What is an Eating Disorder?
Deterioration in eating behavior, persistent weight control behaviors, impairment of physical and psychosocial functioning due to these reasons are defined as clinical manifestations with these symptoms and dysfunctions not secondary to a medical condition or psychiatric disorder.
General Features of Eating Disorders
It is not possible to explain the occurrence of diseases in this group with a single factor. It is mostly a disease of women. It is the psychiatric disease group in which medical complications are most common and severe. It is the psychological disorder with the highest mortality rates. In the personality traits of those with eating disorders; low self-esteem, feeling of powerlessness on the environment, being assertive and not expressing feelings and desires, and inability to express emotion (alexithymia). In the characteristics of the families of those with eating disorders; emotions and contradictions are not expressed and accepted openly, sexual matters are not discussed, individuality is not accepted, perfectionism is the only accepted behavior, and the family has strict rules. Eating disorders consume the person with obsessive and negative thoughts and behaviors, and the person’s relationships with family members, loved ones and life deteriorate. They avoid relationships because they think others will pressure them to feed. Symptoms related to an eating disorder are one way a person refuses to face problems.
What are the Subtypes of Eating Disorders?
Obesity; It is expressed as excessive body fat. Body weight is often used to determine obesity, since it takes a long time to determine the exact body fat ratio and is very costly.
Obesity is one of the biggest health problems. 54.9% of adults in the USA are overweight and 22.3% are obese. Studies have shown that obesity increases the risk of developing hypertension, type 2 diabetes mellitus, dyslipidemia, cardiovascular system diseases and certain types of cancer (colon, breast, gall bladder, endometrial cancers). The main psychological factors that cause obesity are;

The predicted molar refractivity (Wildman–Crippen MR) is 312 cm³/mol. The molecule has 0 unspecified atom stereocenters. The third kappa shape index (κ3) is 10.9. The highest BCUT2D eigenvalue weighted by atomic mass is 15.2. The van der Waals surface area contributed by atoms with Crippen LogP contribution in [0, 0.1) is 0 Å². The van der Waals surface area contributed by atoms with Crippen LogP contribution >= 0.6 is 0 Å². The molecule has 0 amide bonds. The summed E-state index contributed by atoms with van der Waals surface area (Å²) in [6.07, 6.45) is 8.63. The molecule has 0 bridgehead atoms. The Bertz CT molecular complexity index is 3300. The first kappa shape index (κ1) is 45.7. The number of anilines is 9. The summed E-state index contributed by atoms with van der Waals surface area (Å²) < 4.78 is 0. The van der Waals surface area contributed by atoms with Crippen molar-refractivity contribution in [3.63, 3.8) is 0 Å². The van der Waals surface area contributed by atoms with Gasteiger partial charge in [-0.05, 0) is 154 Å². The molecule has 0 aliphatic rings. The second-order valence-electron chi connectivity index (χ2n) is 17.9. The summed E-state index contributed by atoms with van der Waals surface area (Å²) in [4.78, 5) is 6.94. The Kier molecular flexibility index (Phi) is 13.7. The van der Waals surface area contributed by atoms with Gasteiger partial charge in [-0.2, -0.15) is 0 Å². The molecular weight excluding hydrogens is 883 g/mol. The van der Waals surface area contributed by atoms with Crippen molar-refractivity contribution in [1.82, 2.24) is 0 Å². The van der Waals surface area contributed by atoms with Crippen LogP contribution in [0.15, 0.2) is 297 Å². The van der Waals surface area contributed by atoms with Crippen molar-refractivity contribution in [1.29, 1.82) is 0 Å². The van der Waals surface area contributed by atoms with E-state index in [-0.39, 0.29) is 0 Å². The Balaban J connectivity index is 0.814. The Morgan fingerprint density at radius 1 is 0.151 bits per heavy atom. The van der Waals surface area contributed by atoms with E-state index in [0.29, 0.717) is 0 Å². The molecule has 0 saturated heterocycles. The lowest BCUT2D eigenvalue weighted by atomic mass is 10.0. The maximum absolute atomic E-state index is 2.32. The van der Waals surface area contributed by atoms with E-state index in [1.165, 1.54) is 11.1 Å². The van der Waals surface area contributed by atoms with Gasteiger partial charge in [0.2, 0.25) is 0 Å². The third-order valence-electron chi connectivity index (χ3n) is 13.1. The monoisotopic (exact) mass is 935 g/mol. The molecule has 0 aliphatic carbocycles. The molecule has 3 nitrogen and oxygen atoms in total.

- Close family relationships
- Social environment factor
- Eating in response to emotions such as stress, loneliness, helplessness, unhappiness, anger (emotional eating), depression, anxiety, night eating syndrome, binge eating disorder
- Besides the biological development of obesity, the major factor is childhood trauma. Conflicts in family dynamics or divorce stages reveal the binge eating behavior as a mechanism to counter sadness in pre-adolescence.
Among the many factors involved in the etiology of obesity, there are excessive energy intake, insufficient energy consumption, genetic predisposition, low fat oxidation, decreased sympathetic activity, stress, and low socioeconomic level. Approximately 25-30% of obese patients have depression or other psychological problems. Emotional tension is often associated with overeating. These people eat a lot in short periods of time and lose control while doing so.
In the treatment of obesity;
- Dietary regulation,
- Increasing physical activities,
- Surgical treatment (bariatric surgery)
- And their combined application is one of the most effective methods.